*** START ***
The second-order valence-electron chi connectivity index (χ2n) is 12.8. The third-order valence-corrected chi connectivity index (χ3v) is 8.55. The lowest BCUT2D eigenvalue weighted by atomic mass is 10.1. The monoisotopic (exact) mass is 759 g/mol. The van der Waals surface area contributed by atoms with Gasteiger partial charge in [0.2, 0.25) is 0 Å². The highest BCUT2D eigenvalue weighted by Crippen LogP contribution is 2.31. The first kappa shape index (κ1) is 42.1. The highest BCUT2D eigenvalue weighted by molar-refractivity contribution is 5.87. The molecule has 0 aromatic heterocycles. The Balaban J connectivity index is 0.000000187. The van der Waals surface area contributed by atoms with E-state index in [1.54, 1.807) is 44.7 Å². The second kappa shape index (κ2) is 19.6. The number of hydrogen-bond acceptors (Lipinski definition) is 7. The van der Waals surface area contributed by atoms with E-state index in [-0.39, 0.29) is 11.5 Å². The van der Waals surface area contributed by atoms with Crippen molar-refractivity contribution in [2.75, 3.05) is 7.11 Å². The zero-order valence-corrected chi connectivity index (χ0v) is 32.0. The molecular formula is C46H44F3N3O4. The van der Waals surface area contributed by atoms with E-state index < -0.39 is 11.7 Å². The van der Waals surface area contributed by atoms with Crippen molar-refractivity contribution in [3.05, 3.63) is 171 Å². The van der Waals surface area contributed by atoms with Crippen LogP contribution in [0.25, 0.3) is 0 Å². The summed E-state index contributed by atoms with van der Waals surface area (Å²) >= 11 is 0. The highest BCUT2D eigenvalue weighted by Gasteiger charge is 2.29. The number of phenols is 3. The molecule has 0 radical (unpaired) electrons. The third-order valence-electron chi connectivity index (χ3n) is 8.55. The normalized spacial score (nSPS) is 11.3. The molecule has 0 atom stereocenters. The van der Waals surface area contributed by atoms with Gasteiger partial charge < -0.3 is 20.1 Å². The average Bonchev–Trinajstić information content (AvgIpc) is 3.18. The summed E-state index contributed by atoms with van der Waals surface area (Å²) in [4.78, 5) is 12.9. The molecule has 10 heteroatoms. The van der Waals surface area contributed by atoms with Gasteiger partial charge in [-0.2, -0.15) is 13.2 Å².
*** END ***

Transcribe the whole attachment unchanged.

The second-order valence-electron chi connectivity index (χ2n) is 12.8. The third-order valence-corrected chi connectivity index (χ3v) is 8.55. The lowest BCUT2D eigenvalue weighted by atomic mass is 10.1. The monoisotopic (exact) mass is 759 g/mol. The van der Waals surface area contributed by atoms with Gasteiger partial charge in [0.2, 0.25) is 0 Å². The highest BCUT2D eigenvalue weighted by Crippen LogP contribution is 2.31. The first kappa shape index (κ1) is 42.1. The highest BCUT2D eigenvalue weighted by molar-refractivity contribution is 5.87. The molecule has 0 aromatic heterocycles. The Balaban J connectivity index is 0.000000187. The van der Waals surface area contributed by atoms with E-state index in [1.54, 1.807) is 44.7 Å². The second kappa shape index (κ2) is 19.6. The number of hydrogen-bond acceptors (Lipinski definition) is 7. The van der Waals surface area contributed by atoms with E-state index in [-0.39, 0.29) is 11.5 Å². The van der Waals surface area contributed by atoms with Crippen molar-refractivity contribution in [2.75, 3.05) is 7.11 Å². The zero-order valence-corrected chi connectivity index (χ0v) is 32.0. The molecular formula is C46H44F3N3O4. The van der Waals surface area contributed by atoms with E-state index < -0.39 is 11.7 Å². The van der Waals surface area contributed by atoms with Crippen molar-refractivity contribution in [3.05, 3.63) is 171 Å². The van der Waals surface area contributed by atoms with Crippen LogP contribution in [0.25, 0.3) is 0 Å². The summed E-state index contributed by atoms with van der Waals surface area (Å²) >= 11 is 0. The highest BCUT2D eigenvalue weighted by Gasteiger charge is 2.29. The number of phenols is 3. The molecule has 0 radical (unpaired) electrons. The third-order valence-electron chi connectivity index (χ3n) is 8.55. The normalized spacial score (nSPS) is 11.3. The molecule has 0 atom stereocenters. The van der Waals surface area contributed by atoms with Gasteiger partial charge < -0.3 is 20.1 Å². The average Bonchev–Trinajstić information content (AvgIpc) is 3.18. The summed E-state index contributed by atoms with van der Waals surface area (Å²) in [4.78, 5) is 12.9. The molecule has 10 heteroatoms. The van der Waals surface area contributed by atoms with Gasteiger partial charge in [-0.2, -0.15) is 13.2 Å².